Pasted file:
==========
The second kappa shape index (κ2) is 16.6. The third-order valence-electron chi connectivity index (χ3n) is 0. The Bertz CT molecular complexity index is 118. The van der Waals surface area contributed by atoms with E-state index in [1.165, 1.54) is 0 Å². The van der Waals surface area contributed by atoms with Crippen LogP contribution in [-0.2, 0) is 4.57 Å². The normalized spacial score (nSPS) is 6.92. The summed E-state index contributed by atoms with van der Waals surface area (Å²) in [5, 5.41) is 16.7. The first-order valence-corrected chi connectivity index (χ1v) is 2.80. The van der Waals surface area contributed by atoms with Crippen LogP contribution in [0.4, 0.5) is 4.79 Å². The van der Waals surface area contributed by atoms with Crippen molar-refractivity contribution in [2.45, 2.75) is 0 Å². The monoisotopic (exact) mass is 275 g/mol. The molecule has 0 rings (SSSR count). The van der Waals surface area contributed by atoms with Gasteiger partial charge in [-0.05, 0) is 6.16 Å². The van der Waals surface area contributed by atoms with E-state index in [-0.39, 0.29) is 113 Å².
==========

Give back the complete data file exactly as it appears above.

The second kappa shape index (κ2) is 16.6. The third-order valence-electron chi connectivity index (χ3n) is 0. The Bertz CT molecular complexity index is 118. The van der Waals surface area contributed by atoms with E-state index in [1.165, 1.54) is 0 Å². The van der Waals surface area contributed by atoms with Crippen LogP contribution in [-0.2, 0) is 4.57 Å². The normalized spacial score (nSPS) is 6.92. The summed E-state index contributed by atoms with van der Waals surface area (Å²) in [5, 5.41) is 16.7. The first-order valence-corrected chi connectivity index (χ1v) is 2.80. The van der Waals surface area contributed by atoms with Crippen LogP contribution in [0.4, 0.5) is 4.79 Å². The van der Waals surface area contributed by atoms with Crippen molar-refractivity contribution in [2.45, 2.75) is 0 Å². The monoisotopic (exact) mass is 275 g/mol. The molecule has 0 rings (SSSR count). The van der Waals surface area contributed by atoms with Gasteiger partial charge in [-0.05, 0) is 6.16 Å². The van der Waals surface area contributed by atoms with E-state index in [-0.39, 0.29) is 113 Å².